Hawaii Six O - Gary Wagner
This Ain’t Your Grandfather’s Paint
Kitco Commentaries | Opinions, Ideas and Markets Talk
Featuring views and opinions written by market professionals, not staff journalists.
Over the last couple of days, market participants have been analyzing and absorbing recent statements and actions initiated by the Fed at the conclusion of this month’s FOMC policy meeting. Analysts continue to parse the press release issued by the Federal Reserve along with statements made by chairwoman Janet Yellen during her news conference, which followed the policy meeting.
The highly anticipated rate hike announced on Wednesday was largely factored into the market. However, the Fed revealed the mechanics and timetable to unwind the massive accumulation of assets on its balance sheet that were added during quantitative easing. With the book value of 4 ½ trillion dollars, the Fed stated that they intend to “gradually reduce the Federal Reserve’s security holdings by decreasing its reinvestment of the principal payments it receives from securities held in the system open market account.” The press release went on to say that such payments will be reinvested only to the extent that they exceed gradually rising caps.
In layman’s terms, the Fed is about to hold a fire sale and liquidate assets from their balance sheet at the rate of $50 billion a month when the program is in full swing. But there is no need to be concerned because Yellen has indicated that this action will be “like watching paint dry.”
While it is correct that it takes quite a while for paint to dry, simple math reveals that at best, this monthly asset liquidation would require 3 ½ years just to ramp up to the Federal Reserve’s monthly caps. More importantly, this monthly liquidation of Fed assets would have the same effect as a rate hike. Commonly referred to as a stealth hike, once implemented, financial markets would have to overcome interest rates that were now rising on a monthly basis.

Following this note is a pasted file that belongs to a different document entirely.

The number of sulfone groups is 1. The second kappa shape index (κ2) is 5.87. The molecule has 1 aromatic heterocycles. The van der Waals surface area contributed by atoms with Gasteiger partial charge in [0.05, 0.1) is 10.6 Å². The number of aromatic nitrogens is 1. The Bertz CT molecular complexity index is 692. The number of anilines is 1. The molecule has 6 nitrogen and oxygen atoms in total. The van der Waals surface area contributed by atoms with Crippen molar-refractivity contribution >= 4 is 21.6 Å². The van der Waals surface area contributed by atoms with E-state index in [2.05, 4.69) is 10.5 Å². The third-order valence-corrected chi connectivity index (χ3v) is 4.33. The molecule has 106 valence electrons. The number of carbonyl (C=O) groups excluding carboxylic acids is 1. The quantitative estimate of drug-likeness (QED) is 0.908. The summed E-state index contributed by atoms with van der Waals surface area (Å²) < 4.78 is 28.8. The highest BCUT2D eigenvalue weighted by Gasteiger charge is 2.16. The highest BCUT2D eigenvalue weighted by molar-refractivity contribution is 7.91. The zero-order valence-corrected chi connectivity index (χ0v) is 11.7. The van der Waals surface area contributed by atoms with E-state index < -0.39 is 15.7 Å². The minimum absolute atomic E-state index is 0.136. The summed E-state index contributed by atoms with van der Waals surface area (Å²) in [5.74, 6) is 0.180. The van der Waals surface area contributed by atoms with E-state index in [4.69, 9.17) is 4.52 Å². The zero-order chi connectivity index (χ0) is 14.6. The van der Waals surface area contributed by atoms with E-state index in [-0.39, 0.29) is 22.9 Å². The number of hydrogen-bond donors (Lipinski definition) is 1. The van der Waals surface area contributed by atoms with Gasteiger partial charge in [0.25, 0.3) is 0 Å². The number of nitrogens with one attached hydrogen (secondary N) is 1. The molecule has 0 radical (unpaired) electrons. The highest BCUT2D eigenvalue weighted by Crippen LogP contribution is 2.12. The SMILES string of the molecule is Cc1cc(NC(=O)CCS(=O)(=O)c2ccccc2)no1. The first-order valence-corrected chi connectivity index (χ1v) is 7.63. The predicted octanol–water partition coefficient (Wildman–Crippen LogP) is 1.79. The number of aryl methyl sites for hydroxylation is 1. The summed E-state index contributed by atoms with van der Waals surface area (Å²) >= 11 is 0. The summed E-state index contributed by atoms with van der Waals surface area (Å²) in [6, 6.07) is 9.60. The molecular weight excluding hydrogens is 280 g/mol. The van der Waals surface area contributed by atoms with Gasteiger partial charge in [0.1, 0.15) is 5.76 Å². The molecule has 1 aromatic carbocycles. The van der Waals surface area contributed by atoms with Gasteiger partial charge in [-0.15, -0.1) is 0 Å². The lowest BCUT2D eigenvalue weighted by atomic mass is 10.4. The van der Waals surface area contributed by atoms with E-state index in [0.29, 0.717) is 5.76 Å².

Inasmuch as quantitative easing required massive asset purchases by the Federal Reserve to move interest rates lower, the unwinding of this portfolio contains inherent risks due to unknown factors. According to the Federal Reserve, “The Committee expects to learn more about the underlying demand for reserves during the process of balance sheet normalization.” In other words, the Fed is clearly stating that the net effect of this liquidation is unknown.
What is known is that these monthly liquidations will in essence ratchet up interest rates. Unlike a rate hike of 25 basis points, there is no clear-cut formula that will forecast the level of interest rate increases that are a direct result from these monthly asset liquidations. One can only hope that this massive undertaking by the Federal Reserve will be like watching paint dry. Let’s all hope that when the paint dries, it does not produce a wall filled with cracks.
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Wishing you as always, good trading,